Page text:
The argument advanced by the learned counsel is that the proviso authorises that even if no complaint has been filed the only orders that can be passed by a Magistrate are in regard to the arrest, remand and granting of bail to an accused 'but no further or other proceedings shall be taken, until such complaint has been made'. His contention is that after 4th October, 1965, upto which time the Magistrate had remanded the accused to police custody, all actions taken by the police and the Magistrate were in direct contravention of the mandate contained in the proviso aforesaid, and, therefore, clearly invalid and void. His further submission was that all material gathered by the police on the basis of which the authorisation for the prosecution of the applicants was obtained from the Central Government was also void because no further proceedings could be taken after 4th October, 1965, The cognizance taken on the basis of the materials so gathered and the authority so received from the Central Government and the consequent complaint before the District Magistrate was also void.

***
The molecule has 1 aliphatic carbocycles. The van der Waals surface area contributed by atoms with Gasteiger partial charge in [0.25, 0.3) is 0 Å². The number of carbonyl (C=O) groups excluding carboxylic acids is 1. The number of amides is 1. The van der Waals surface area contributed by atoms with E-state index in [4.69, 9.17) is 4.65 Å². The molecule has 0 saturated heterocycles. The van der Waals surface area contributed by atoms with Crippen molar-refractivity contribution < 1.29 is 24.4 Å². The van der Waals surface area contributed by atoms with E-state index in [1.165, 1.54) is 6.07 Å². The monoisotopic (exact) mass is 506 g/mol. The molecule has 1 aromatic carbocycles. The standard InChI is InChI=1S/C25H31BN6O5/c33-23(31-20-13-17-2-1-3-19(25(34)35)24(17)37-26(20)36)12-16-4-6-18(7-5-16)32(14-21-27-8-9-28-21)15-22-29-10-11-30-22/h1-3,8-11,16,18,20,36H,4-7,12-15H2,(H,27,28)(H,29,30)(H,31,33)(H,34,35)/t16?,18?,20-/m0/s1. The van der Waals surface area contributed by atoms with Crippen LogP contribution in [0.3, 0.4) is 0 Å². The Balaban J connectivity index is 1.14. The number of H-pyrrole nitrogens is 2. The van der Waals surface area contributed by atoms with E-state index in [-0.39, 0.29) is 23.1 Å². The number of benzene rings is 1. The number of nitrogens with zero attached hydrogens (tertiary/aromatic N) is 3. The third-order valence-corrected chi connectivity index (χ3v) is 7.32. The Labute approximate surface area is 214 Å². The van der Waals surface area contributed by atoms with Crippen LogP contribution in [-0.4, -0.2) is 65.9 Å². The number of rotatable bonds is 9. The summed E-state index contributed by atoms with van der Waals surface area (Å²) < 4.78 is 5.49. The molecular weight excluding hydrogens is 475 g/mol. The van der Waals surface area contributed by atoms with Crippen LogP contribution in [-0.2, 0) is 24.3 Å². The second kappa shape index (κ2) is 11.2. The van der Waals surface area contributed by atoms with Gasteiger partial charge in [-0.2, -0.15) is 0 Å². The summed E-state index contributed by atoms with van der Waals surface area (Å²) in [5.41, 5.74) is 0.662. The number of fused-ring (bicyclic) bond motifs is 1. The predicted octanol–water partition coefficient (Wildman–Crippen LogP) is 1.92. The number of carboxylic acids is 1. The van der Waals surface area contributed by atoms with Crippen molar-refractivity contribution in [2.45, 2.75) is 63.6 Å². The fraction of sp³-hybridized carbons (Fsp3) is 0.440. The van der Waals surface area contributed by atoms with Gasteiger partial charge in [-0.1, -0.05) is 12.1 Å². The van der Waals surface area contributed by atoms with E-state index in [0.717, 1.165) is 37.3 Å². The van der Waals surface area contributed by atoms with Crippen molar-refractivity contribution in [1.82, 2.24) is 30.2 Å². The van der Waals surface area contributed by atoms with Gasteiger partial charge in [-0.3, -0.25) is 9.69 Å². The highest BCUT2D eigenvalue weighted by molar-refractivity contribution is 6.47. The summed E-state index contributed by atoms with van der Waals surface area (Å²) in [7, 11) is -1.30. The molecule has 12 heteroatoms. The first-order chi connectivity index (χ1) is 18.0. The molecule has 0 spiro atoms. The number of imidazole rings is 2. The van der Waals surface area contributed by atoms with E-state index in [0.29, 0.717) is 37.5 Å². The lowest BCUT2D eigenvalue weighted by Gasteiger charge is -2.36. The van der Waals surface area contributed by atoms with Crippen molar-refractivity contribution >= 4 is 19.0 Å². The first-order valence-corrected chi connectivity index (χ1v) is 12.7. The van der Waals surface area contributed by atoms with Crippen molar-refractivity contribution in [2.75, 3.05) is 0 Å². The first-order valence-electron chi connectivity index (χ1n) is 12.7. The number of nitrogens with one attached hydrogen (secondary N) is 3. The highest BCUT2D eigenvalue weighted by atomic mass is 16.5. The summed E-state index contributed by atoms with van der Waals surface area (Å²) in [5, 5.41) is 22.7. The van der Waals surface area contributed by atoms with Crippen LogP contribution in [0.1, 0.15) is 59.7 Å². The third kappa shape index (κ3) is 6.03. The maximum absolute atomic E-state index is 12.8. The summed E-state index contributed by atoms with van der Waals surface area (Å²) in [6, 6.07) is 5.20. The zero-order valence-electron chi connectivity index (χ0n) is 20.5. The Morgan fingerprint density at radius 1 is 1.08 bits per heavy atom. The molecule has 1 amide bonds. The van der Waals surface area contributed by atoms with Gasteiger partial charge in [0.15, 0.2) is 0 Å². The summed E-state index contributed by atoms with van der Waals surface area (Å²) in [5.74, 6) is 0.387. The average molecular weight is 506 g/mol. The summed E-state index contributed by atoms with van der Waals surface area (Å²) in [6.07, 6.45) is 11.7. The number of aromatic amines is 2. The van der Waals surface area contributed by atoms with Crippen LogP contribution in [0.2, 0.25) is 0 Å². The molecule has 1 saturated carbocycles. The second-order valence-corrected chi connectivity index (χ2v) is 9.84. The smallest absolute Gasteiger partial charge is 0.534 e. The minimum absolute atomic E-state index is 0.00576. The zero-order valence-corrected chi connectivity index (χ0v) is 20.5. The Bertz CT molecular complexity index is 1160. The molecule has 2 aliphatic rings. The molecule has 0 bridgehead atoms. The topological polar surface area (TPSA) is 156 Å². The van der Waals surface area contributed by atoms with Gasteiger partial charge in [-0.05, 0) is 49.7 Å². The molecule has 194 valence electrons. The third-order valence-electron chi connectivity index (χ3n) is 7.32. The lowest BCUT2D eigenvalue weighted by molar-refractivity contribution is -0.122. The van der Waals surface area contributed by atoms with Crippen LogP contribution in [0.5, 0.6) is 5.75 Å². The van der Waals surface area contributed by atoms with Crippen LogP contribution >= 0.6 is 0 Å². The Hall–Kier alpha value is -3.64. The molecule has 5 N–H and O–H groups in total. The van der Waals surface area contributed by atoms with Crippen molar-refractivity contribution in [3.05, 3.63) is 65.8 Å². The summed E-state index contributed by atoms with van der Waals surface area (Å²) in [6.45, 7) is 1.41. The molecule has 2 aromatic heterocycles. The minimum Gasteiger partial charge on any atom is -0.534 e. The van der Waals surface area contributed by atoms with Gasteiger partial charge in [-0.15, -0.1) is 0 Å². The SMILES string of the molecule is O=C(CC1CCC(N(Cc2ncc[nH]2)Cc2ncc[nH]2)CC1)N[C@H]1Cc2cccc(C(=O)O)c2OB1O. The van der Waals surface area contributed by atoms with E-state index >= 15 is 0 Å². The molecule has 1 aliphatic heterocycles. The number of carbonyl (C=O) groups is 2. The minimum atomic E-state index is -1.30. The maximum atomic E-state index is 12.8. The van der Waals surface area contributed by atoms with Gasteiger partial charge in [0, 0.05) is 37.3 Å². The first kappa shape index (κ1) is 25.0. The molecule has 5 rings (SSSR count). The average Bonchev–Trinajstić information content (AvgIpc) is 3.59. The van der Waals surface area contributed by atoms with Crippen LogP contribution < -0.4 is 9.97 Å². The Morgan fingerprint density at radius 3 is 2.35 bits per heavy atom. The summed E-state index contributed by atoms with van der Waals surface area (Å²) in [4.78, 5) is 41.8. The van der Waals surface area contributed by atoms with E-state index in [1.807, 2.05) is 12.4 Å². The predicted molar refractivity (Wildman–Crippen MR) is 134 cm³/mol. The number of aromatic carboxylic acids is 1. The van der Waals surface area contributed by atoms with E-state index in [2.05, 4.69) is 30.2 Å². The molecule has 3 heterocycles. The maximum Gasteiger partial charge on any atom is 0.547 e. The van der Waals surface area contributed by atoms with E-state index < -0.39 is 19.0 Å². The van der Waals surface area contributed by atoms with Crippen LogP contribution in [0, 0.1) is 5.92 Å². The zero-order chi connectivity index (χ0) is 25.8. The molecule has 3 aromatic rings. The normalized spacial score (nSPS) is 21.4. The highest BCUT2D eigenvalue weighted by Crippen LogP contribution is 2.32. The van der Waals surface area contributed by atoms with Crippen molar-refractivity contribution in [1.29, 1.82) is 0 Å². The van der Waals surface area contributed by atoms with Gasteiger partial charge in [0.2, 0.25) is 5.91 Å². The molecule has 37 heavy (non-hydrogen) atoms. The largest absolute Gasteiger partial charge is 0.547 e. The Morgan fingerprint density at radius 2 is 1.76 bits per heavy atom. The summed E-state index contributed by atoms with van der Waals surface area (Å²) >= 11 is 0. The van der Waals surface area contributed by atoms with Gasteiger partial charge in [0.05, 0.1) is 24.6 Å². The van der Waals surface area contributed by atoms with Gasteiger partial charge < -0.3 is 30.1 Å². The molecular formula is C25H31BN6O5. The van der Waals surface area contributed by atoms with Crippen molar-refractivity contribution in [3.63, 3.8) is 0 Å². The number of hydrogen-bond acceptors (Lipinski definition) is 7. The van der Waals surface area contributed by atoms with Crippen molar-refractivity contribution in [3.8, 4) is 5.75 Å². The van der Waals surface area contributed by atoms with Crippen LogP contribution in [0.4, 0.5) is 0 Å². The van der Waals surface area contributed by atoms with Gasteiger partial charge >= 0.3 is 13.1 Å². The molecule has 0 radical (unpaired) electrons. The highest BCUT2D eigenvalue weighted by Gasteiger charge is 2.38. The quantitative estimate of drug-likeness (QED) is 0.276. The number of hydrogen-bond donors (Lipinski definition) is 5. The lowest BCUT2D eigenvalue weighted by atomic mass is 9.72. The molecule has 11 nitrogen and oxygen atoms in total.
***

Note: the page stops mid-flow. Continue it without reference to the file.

12. In my opinion while Section 13(3) lays down that no Court shall take cognizance without (a) a complaint and (b) an authority of the appropriate Government the proviso appended thereto saves the power in the Court to take proceedings in regard to arrest, remand and admittance to bail, but no further or other proceedings can be taken by a Court until a complaint is made. The purpose sought to be served by the proviso is that the appropriate Government is given an opportunity to consider and decide the propriety and expediency of instituting a complaint before a Magistrate and unless this is done and authority is accorded a Magistrate is not to proceed further. In the context where the proviso exists it can have no relation in proceedings by way of investigation but to proceedings before a Magistrate.